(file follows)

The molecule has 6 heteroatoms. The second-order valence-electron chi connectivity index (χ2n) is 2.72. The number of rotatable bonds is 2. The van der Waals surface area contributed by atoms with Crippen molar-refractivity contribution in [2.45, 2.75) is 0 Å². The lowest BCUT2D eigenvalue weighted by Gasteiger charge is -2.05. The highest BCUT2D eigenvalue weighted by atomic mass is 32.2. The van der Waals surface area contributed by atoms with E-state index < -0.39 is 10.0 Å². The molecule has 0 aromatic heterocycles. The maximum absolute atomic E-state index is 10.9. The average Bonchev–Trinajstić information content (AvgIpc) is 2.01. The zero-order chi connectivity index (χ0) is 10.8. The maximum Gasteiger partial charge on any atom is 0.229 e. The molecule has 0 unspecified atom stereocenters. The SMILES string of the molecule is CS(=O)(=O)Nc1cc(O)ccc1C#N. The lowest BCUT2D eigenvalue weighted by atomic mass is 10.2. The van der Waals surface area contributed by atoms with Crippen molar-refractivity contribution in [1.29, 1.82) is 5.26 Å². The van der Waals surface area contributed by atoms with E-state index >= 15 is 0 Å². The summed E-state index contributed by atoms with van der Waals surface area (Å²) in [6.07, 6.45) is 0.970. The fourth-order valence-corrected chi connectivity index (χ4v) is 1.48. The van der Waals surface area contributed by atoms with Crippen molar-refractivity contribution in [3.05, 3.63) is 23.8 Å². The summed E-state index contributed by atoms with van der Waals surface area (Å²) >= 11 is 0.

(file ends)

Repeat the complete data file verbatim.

The molecule has 6 heteroatoms. The second-order valence-electron chi connectivity index (χ2n) is 2.72. The number of rotatable bonds is 2. The van der Waals surface area contributed by atoms with Crippen molar-refractivity contribution in [2.45, 2.75) is 0 Å². The lowest BCUT2D eigenvalue weighted by Gasteiger charge is -2.05. The highest BCUT2D eigenvalue weighted by atomic mass is 32.2. The van der Waals surface area contributed by atoms with E-state index < -0.39 is 10.0 Å². The molecule has 0 aromatic heterocycles. The maximum absolute atomic E-state index is 10.9. The average Bonchev–Trinajstić information content (AvgIpc) is 2.01. The zero-order chi connectivity index (χ0) is 10.8. The maximum Gasteiger partial charge on any atom is 0.229 e. The molecule has 0 unspecified atom stereocenters. The SMILES string of the molecule is CS(=O)(=O)Nc1cc(O)ccc1C#N. The lowest BCUT2D eigenvalue weighted by atomic mass is 10.2. The van der Waals surface area contributed by atoms with Crippen molar-refractivity contribution in [1.29, 1.82) is 5.26 Å². The van der Waals surface area contributed by atoms with E-state index >= 15 is 0 Å². The summed E-state index contributed by atoms with van der Waals surface area (Å²) in [6.07, 6.45) is 0.970. The fourth-order valence-corrected chi connectivity index (χ4v) is 1.48. The van der Waals surface area contributed by atoms with Crippen molar-refractivity contribution in [3.05, 3.63) is 23.8 Å². The summed E-state index contributed by atoms with van der Waals surface area (Å²) >= 11 is 0.